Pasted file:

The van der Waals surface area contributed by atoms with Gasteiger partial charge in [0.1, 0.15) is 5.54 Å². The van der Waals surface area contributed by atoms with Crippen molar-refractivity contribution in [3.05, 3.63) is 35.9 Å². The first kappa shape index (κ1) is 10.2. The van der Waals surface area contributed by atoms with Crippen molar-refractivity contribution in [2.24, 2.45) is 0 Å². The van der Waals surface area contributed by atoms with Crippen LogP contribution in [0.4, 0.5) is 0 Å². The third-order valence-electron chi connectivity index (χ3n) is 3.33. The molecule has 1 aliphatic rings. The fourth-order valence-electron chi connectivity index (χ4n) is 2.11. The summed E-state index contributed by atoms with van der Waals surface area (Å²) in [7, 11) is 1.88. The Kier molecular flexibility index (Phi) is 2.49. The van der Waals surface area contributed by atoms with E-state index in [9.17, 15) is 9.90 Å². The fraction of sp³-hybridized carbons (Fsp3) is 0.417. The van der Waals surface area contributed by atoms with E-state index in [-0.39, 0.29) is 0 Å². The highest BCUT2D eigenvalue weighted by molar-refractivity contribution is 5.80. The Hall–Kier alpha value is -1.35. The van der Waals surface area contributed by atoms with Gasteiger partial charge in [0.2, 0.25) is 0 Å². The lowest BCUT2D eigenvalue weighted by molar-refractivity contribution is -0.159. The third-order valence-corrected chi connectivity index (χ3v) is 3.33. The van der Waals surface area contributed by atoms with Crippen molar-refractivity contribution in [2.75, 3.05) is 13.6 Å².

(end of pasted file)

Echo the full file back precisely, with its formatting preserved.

The van der Waals surface area contributed by atoms with Gasteiger partial charge in [0.1, 0.15) is 5.54 Å². The van der Waals surface area contributed by atoms with Crippen molar-refractivity contribution in [3.05, 3.63) is 35.9 Å². The first kappa shape index (κ1) is 10.2. The van der Waals surface area contributed by atoms with Crippen molar-refractivity contribution in [2.24, 2.45) is 0 Å². The van der Waals surface area contributed by atoms with Crippen LogP contribution in [0.4, 0.5) is 0 Å². The third-order valence-electron chi connectivity index (χ3n) is 3.33. The molecule has 1 aliphatic rings. The fourth-order valence-electron chi connectivity index (χ4n) is 2.11. The summed E-state index contributed by atoms with van der Waals surface area (Å²) in [7, 11) is 1.88. The Kier molecular flexibility index (Phi) is 2.49. The van der Waals surface area contributed by atoms with E-state index in [9.17, 15) is 9.90 Å². The fraction of sp³-hybridized carbons (Fsp3) is 0.417. The van der Waals surface area contributed by atoms with E-state index in [-0.39, 0.29) is 0 Å². The highest BCUT2D eigenvalue weighted by molar-refractivity contribution is 5.80. The Hall–Kier alpha value is -1.35. The van der Waals surface area contributed by atoms with Gasteiger partial charge in [0.2, 0.25) is 0 Å². The lowest BCUT2D eigenvalue weighted by molar-refractivity contribution is -0.159. The third-order valence-corrected chi connectivity index (χ3v) is 3.33. The van der Waals surface area contributed by atoms with Crippen molar-refractivity contribution in [2.75, 3.05) is 13.6 Å².